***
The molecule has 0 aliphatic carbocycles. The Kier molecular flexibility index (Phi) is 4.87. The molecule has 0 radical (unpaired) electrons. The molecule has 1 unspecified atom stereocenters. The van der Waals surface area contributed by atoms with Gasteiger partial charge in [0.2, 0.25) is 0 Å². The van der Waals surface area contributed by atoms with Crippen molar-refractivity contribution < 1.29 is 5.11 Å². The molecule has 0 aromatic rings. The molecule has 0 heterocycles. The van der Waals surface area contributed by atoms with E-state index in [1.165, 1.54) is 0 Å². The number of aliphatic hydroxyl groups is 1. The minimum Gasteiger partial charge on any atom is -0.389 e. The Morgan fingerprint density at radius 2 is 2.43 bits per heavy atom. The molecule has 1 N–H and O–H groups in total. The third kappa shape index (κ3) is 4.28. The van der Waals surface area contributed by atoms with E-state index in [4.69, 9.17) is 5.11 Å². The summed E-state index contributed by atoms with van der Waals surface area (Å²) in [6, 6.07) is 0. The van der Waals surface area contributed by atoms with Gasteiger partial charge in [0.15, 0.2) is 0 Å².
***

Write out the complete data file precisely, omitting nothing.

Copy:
The molecule has 0 aliphatic carbocycles. The Kier molecular flexibility index (Phi) is 4.87. The molecule has 0 radical (unpaired) electrons. The molecule has 1 unspecified atom stereocenters. The van der Waals surface area contributed by atoms with Gasteiger partial charge in [0.2, 0.25) is 0 Å². The van der Waals surface area contributed by atoms with Crippen molar-refractivity contribution < 1.29 is 5.11 Å². The molecule has 0 aromatic rings. The molecule has 0 heterocycles. The van der Waals surface area contributed by atoms with E-state index in [1.165, 1.54) is 0 Å². The number of aliphatic hydroxyl groups is 1. The minimum Gasteiger partial charge on any atom is -0.389 e. The Morgan fingerprint density at radius 2 is 2.43 bits per heavy atom. The molecule has 1 N–H and O–H groups in total. The third kappa shape index (κ3) is 4.28. The van der Waals surface area contributed by atoms with E-state index in [4.69, 9.17) is 5.11 Å². The summed E-state index contributed by atoms with van der Waals surface area (Å²) in [6, 6.07) is 0. The van der Waals surface area contributed by atoms with Gasteiger partial charge in [0.15, 0.2) is 0 Å².